According to neoclassical economics, narrow self-interest drives economic behaviour. Empirical literature, however, demonstrates behaviour motivated by fairness, cooperation, reciprocity, etc. representing a deviation from pure selfish interests. Mainstream investments focus on the rate of return catering to those motivated by narrow self-interest. However, there are those who aspire for their investments to bring about positive social or environmental change without necessarily expecting a market rate of return. Such investments are referred to as impact investments. More formally, as defined by the Monitor Institute, impact investments involve “making investments that create social and environmental value as well as financial return.”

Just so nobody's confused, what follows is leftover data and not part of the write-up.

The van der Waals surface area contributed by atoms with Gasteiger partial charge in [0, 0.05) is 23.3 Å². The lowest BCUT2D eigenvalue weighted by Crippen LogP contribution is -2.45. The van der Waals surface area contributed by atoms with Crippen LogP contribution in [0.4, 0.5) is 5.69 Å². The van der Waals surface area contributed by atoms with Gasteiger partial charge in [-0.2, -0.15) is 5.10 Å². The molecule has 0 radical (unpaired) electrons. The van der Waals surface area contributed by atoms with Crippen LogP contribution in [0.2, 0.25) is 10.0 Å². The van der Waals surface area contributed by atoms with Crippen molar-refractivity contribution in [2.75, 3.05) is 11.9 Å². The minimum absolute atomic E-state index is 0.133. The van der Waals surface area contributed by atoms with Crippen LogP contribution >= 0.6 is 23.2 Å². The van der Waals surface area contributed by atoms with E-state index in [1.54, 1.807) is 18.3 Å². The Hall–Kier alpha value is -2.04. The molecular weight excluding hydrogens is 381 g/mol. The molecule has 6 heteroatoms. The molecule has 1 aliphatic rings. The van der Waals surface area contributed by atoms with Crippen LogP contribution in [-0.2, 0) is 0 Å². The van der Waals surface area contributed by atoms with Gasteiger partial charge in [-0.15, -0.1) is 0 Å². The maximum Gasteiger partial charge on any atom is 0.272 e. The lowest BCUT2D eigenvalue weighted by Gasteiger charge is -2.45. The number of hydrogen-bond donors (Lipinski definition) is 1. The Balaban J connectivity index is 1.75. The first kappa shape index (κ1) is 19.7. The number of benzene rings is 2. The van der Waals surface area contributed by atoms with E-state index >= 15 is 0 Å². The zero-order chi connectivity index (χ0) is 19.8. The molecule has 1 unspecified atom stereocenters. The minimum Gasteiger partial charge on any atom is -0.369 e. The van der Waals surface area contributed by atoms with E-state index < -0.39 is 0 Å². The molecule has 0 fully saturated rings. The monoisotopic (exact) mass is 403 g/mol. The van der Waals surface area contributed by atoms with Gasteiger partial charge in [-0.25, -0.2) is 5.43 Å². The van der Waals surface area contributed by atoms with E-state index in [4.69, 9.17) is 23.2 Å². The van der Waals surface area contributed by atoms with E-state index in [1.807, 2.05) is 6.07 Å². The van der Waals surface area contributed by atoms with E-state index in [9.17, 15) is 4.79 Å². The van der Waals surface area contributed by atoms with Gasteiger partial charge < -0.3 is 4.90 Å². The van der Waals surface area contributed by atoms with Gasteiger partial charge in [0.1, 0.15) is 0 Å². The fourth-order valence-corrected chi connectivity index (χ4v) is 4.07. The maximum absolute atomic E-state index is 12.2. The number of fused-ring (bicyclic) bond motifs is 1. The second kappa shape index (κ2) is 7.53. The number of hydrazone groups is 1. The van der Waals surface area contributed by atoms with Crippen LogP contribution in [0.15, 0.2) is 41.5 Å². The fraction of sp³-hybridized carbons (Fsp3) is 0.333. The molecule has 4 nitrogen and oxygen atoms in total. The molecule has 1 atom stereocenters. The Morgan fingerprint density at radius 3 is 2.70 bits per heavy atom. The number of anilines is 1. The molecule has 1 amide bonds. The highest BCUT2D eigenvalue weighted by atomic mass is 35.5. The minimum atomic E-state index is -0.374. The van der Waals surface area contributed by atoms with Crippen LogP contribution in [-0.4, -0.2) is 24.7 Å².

In the contemporary world which has understood the value of pursuing the sustainability principle in general, social impact investments are being aligned to the achievement of Sustainable Development Goals. As suggested by the UN estimates achieving the SDGs by the year 2030 demands that developing nations invest as much as USD 3.9 trillion annually. However, the private and public sectors together invest only USD 1.4 trillion. This amounts to an investment gap of USD 2.5 trillion. The social impact investments are expected to fill this gap.